Gizmorama - February 13, 2018
Lasers are formed by chaos. That's crazy, right? Hey, it's science!
Learn about this and more interesting stories from the scientific community in today's issue.
Until Next Time,
P.S. Did you miss an issue? You can read every issue from the Gophercentral library of newsletters on our exhaustive archives page. Thousands of issues, all of your favorite publications in chronological order. You can read AND comment. Just click GopherArchives
*-- New imaging technology shows laser pulses are formed from chaos --*
New imaging technology shows laser pulses are formed from chaos.
Lasers, invented in the 1960s, have become a mainstay of science and technology, but surprisingly, scientists still don't entirely understand the laser pulse formation process.
"The reason why understanding these lasers has been so difficult is because the pulses they produce are typically of picosecond duration or shorter," Goëry Genty, a photonics researcher at the Tampere University of Technology in Finland, said in a news release. "Following the complex build-up dynamics of such short pulses for the hundreds, sometimes thousands, of bursts before the laser actually stabilizes has been beyond the capability of optical measurement techniques."
New imaging technology developed by Genty and his colleagues enable scientists to, for the first time, record the temporal and spectral properties of laser pulses at sub-picosecond resolution. Researchers used a computer algorithm to analyze the data and reveal the characteristics of the electromagnetic forces responsible for the laser pulse formation.
Scientists shared their findings this week in the journal Nature Photonics.
"The results provide a very convenient laboratory example of what is known as a 'dissipative soliton system' which is a central concept in nonlinear science and also relevant to studies in other fields, such as biology, medicine and possibly even social sciences," said John. M. Dudley, a researcher at the University of Bourgogne-Franche-Comté.
Analysis of the evolving electromagnetic field during the laser pulse formation revealed self-organizing, wave-like structures, or solitons, forming out of a variety of seemingly random interactions -- from chaos, or noise.
"The results provide a completely new window on previously unseen interactions between emerging dissipative solitons in form of collisions, merging or collapse," Genty said.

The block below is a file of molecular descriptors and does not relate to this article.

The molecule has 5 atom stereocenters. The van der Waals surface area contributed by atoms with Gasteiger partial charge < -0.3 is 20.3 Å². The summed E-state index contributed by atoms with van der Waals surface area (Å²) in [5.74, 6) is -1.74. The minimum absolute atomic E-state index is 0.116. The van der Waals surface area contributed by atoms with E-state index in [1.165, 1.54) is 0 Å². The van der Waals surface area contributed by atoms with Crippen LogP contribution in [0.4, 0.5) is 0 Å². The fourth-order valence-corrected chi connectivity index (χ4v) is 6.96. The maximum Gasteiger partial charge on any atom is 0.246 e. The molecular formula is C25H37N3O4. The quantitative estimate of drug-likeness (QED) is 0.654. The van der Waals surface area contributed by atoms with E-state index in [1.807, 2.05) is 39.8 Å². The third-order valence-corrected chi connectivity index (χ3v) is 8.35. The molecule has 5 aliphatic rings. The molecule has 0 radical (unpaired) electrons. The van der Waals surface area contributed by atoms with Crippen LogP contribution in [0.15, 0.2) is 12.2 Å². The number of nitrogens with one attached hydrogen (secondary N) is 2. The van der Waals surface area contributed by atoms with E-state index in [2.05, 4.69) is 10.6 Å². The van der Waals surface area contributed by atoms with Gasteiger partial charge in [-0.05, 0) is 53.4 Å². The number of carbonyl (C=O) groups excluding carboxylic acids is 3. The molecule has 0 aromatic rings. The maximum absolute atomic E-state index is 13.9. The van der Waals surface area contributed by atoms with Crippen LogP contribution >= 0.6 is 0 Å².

*-- New 'HSC Viewer' allows public to access Subaru Telescope images --*
The National Astronomical Observatory of Japan has released the HSC Viewer to help the public access observations of the universe made by the Subaru Telescope and its Hyper Suprime-Cam.
"I developed this viewer so the general public can become familiar with the latest, extensive HSC data," astronomer Michitaro Koike said in a Thursday news release. "I hope you enjoy exploring the universe which the Subaru Telescope observes."
The Hyper Suprime-Cam Subaru Strategic Program, a survey of the universe's billions of galaxies, is being executed by NAOJ in partnership with the Kavli Institute for the Physics and Mathematics of the Universe in Japan, Taiwan's Academia Sinica Institute of Astronomy and Astrophysics and Princeton University in the United States.
HSC-SSP scientists have released two datasets collected as part of the survey. Now, scientists have offered the public an easier way to access and explore the data.
Subaru's Hyper Suprime-Cam is capable of capturing both optical and infrared images. When complete, the HSC-SSP survey will have collected astronomical data over the course of 300 nights.
"Since 2014, we have been observing the sky with HSC, a wide-field camera with high resolution," said Satoshi Miyazaki, lead HSC-SSP scientist. "We believe the data release will lead to many exciting astronomical results, from exploring the nature of dark matter and dark energy, as well as asteroids in our own solar system objects and galaxies in the early universe. Moreover, we hope that interested members of the public will also access the data and enjoy the real universe imaged by the Subaru Telescope on Maunakea."
Missed an Issue? Visit the Gizmorama Archives